In-person interaction is what makes cities the great organisms that they are. And I believe firmly in this side of the equation over the long-term. Even right now I find that when I go into the office, my call and Zoom volumes go down dramatically and I have more time to think, collaborate, and do, you know, actual work. This is because many interactions don’t require a Zoom meeting when you’re in the office. You stop by someone’s desk. You ask a thing (usually pretty quickly). And then you go off and action that thing. But I also acknowledge that for some companies, access to the right talent — and lots of it — may be a real challenge, particularly in smaller cities.
Like Amazon, I am a supporter of office-centric work cultures. But I do think that Poleg’s talent equation is a useful way to think about this debate right now.
I came across the above photo this morning. If you can’t see it, click here. It’s a photo of the Koblick House in Los Angeles designed by Richard Neutra and Gregory Ain for art professor Harry Koblick. Built into the hills of Silver Lake in 1937, the house is a three-storey duplex with about 1,620 square feet according to some sources. (I couldn’t find any plans or drawings, but I’d really like to see the section.) The upper unit has 2 bedrooms and 1 bath. And the lower unit has 1 bedroom and 1 bath.
Richard Neutra was a prolific modernist and designed numerous “international style” buildings, like the Koblick House. His work was included in the seminal 1932 MoMA (New York) exhibition on modern architecture, which was an important moment for modernism in the United States. It helped to import the international style from Europe at a time when exhibitions did things like that. It is perhaps easy to forget that ideas didn’t spread as quickly around the world back then.
I love the simplicity of this house. The double car garage that services the two units. The side stair that leads to the front door. And the two large terraces that probably look out over some kind of landscape. Over 80 years later and it still feels contemporary. Perhaps some of you will be equally inspired by this archive photo.
As a follow-up to my recent post about the rise of the second home, here is a chart (via the WSJ) showing second home and investor mortgage applications as a share of all applications in the US. In February of this year (2021), second home and investment properties accounted for 14.1% of all applications. This is a record number going back to January 2010.
What’s also interesting about this chart is that, but for COVID, it shows a general decline over the last decade. I’m not sure what the split is between vacation and investment properties, but can we conclude that pre-COVID Americans were becoming less interested or perhaps less able to own a second home? And could the reason be that instead of owning a second home, more people simply started relocating permanently?
There is also an obvious seasonality to these applications. Each of the above valleys tend to correspond to the spring and summer months. It’s almost as if every fall/winter we start thinking to ourselves, “Right, winter. Let’s look for a place somewhere else.” Is it that, or are there other forces at work here?
This is an interesting article by ArchDaily, looking at the “evolution of the house plan in Europe” between 1760 and 1939. The article focuses on London, Paris, Amsterdam, and Moscow and includes floor plans, photographs, as well as well-known illustrations like the one shown above. Created by Bertall in 1845, the drawing shows a section through a Parisian house and is called The Five Floors of the Parisian World.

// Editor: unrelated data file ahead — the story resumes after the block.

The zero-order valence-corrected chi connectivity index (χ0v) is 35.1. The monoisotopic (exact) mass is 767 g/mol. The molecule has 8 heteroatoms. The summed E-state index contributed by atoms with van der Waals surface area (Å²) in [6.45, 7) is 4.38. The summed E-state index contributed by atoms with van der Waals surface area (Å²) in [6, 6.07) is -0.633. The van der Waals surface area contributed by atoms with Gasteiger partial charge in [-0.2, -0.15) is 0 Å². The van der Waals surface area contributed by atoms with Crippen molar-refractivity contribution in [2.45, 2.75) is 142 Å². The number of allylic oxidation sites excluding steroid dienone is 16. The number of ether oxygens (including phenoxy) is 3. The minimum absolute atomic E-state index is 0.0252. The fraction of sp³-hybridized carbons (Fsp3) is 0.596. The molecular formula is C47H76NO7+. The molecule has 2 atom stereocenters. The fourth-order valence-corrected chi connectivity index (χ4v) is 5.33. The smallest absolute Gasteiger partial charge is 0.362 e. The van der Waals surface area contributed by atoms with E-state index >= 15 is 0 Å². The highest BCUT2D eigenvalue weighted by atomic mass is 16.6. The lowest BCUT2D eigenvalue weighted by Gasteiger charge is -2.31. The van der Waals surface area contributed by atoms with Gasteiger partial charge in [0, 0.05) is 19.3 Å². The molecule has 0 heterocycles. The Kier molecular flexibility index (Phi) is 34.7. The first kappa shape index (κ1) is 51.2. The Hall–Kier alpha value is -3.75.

What it shows is the declining opulence that used to exist in Paris’ apartment blocks as you moved upward. If you were rich, you lived on the second floor, right above the ground floor lobby. The ceilings were higher on this floor and maybe had a balcony overlooking the street. If you lived on the third floor it meant that you were a less rich. And if you lived in the top floor attic, you were poor. That is what this comic is showing.
Now, all of this changed over time as new technologies, namely the elevator, were brought to multi-family buildings. All of a sudden it became convenient to live higher up and all of a sudden people wanted better views and to get further away from the chaos of the street. What I’m curious about, though, is how posterity dealt with the lower ceiling heights on these upper floors.
Amazon is sometimes criticized for its private labels. The way this generally works is that Amazon uses the data that it collects from its platform to see what customers are buying. It then goes out and makes its own version of these products and sells them in competition with the other products in its marketplace. The reason why Amazon (and others) do this is because the margins are generally better on private labels, even though they are often positioned to the end customer as being a value-oriented alternative. That is, they’re cheaper.
Some people think that Amazon shouldn’t be doing this, particularly as its third party marketplace continues to grow. This side of its marketplace deals with inventory that Amazon doesn’t own. It is the stuff of third party sellers who come to the platform to access Amazon’s customer base and reach, and to possibly use its fulfillment services. This marketplace now makes up about 60% of Amazon’s sales volume and so it has become a dominant part of its business. It’s a way to grow without having to spend money on additional inventory.
Is it, then, acceptable for Amazon to mine this data, replicate products, and compete with its own customers? The truth is that this isn’t all that new. As Benedict Evans points out in this recent post, retailers have been doing this for more than a century. The above table taken from a 1932 report on “chain store private brands” shows that about 80% of stores in the US at this time were selling private label brands. Furthermore, it represented about a quarter of their overall sales. Is this time any different?
These are two photos taken from the roof of our Capital Point project (office strata) in Burnaby, BC. They represent the views from about 19 storeys up. In the first photo you can see downtown Vancouver and the mountains that surround it. And in the second photo you can see the Metrotown town center (second largest in the region) and the SkyTrain station that services it. It’s certainly hard to beat British Columbia on a beautiful sunny day.